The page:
After a quick visit to a rubber plantation where we stand amongst the bone white trees and try not to inhale the stink rising from the gluey sap collecting in buckets at the tree bases, we drive up to the top of Spirit Mountain for views across nearby Sen Monoram and the pine dotted plains of Mondulkiri. 

An animist shrine has been set up here by a man called Mr Echo. The villagers regularly come and make animal sacrifices at the temple. Cambodia, like Laos, was a victim in the crossfire of the war between American and Vietnam. At Spirit Mountain prayers were made, and this remained un -hit by American b52s even though the surrounding area was riddled with bombs. 

“Ummm what is he holding in his hand?” asks April

– eyeing the notoriously phallic shape that the Buddha type figure at the centre of the shrine seems to be clutching. 

“Oh its his walking stick” Says Mr Sam oblivious. Of course it is. That's what we thought... 

We leave and head off in the jeep to our final destination today. It occurs to us that we seem to be on what looks like an air strip. 

“Oh yes!” shouts Mr Sam cheerfully steering the landrover “this is Sen Monoram's only airport!” Luckily there is nothing coming in to land! 

Our final stop is the Sea Forest. A beauty spot where you can stand on the baked, red soil and look out at the floating green sea of jungle treetops that retreat in misty swathes as far as the eye can see. The air is cooler still up here and the tranquility of the natural view quieten us to contemplation, until that is, Mondulkiri's resident drunk decides to stagger over and ask for money.

 

 

“Aaawww, sorry, I dunno maaaateeee...” says Laura backing away. 

I can't help laughing – 

“You couldn't sound more Australian if you tried!” 

As always this kind of excursion is made or broken by the quality of the guide. Mr Sam makes an otherwise rather ordinary day out, a delight, with his love of silly jokes, bounds of enthusiasm and he's bright as a tack to boot. He won a WWF scholarship to go to Indonesia which has honed his tour guide skills and his eco sensibilities. 

“ I don't think, in a few years, this will be here....” he says sadly gesturing out to the canopy of tree tops. .. 

"See the way it works here. Poor people, they don't understand their rights, they just want to own their land, so the government sells them it for cheap. Then after a while the government offer to buy back the land for lots more money – so the villagers sell. Then its sold on to the big corporations. They don't care about the forest, or the people who own it. They will cut it down to develop on it.”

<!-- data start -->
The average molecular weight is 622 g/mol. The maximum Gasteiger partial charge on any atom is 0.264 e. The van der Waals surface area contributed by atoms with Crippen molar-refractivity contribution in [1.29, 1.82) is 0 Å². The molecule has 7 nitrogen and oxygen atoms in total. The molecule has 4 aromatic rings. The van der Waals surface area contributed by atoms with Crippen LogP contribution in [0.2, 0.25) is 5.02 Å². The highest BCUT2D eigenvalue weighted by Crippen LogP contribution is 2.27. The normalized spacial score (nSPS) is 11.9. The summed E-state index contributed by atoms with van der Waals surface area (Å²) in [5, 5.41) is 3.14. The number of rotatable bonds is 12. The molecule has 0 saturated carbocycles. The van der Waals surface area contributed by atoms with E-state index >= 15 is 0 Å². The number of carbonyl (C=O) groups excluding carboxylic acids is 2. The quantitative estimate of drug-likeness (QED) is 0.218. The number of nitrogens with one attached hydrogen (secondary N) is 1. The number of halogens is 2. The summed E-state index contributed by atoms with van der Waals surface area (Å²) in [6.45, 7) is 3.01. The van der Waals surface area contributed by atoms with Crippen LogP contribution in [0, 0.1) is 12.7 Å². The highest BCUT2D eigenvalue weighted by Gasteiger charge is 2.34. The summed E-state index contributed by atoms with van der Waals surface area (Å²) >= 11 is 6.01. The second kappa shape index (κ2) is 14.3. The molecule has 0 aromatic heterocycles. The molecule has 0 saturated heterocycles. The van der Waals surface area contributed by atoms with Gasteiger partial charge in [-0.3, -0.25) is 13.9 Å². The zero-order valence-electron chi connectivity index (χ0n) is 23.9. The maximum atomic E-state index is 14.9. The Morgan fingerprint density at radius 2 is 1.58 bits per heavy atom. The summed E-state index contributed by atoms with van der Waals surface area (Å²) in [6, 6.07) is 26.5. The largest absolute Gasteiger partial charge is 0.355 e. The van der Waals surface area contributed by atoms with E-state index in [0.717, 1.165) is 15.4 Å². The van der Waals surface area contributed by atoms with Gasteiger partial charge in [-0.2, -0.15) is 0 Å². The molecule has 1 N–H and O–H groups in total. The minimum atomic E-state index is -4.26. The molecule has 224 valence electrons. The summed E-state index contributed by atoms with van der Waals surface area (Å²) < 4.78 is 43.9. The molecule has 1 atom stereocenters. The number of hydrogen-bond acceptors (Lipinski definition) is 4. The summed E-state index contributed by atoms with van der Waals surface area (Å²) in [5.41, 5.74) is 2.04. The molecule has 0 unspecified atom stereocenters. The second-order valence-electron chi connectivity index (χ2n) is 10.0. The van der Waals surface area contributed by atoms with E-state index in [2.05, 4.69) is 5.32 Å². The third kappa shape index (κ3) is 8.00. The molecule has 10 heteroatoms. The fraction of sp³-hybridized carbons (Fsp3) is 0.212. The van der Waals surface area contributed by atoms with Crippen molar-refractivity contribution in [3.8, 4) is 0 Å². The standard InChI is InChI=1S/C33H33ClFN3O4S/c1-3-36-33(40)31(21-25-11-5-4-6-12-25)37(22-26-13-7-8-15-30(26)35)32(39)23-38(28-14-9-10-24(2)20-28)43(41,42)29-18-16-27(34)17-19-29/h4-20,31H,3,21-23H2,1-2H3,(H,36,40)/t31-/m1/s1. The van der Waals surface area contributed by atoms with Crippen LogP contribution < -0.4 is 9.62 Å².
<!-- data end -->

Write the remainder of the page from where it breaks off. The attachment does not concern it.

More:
You can see how undeveloped Cambodia and Laos are compared to other bordering countries, and Mondulkiri is more untouched than most parts but I have a sinking feeing that Mr Sam is right and that the beautiful misty SeaForest we have the privelege of looking out over today may not be there even in a few years time. 

Later that night Rich comes to join us as he too has left the Elephant Valley project. The final defectee! We decide to share the traditonal Cambodian BBQ. It arrives in a silver urn that is lit up from underneath. We have a platter of raw meat to cook and vegetables and salads to cook in the broth around the sides. Instead of a sliver of fat to keep the hot plates greased we have a little pot of oil. The BBQ's first anointment causes a tunnel of fire to shoot up out of it and almost take off people's eyebrows. It also causes a large worm to make a sudden wriggle for freedom as it crawls out of the vegetables that we have put in the stock around the base. I scream and run to the other side of the table. 

“Better to discover a whole worm than half a worm” 'says Rich wryly. 

After dinner we head out onto the mean streets of Sen Monoram (there are two) to look for the party. We hear the sound of music and follow it off the beaten track until we get to a bar called The Fat Gecko. I really want a White Russian - but the only drinks they seem to have is beer or vodka. We sit and chat until a couple of sex pats join us and we make our excuses to leave. I still find it incredibly uncomfortable seeing large, ugly old western men with very young beautiful asian women (or boys.) 

Its pitch black when we leave but the stars are so bright we wander along gazing upwards and using the iphone app to try and see the constellations. 

I'm excited. Tomorrow - the roadtrip continues north. All four of us are going to Kratie on the banks of the Mekong to try and get a glimpse of the rare Irawaddy dolphins.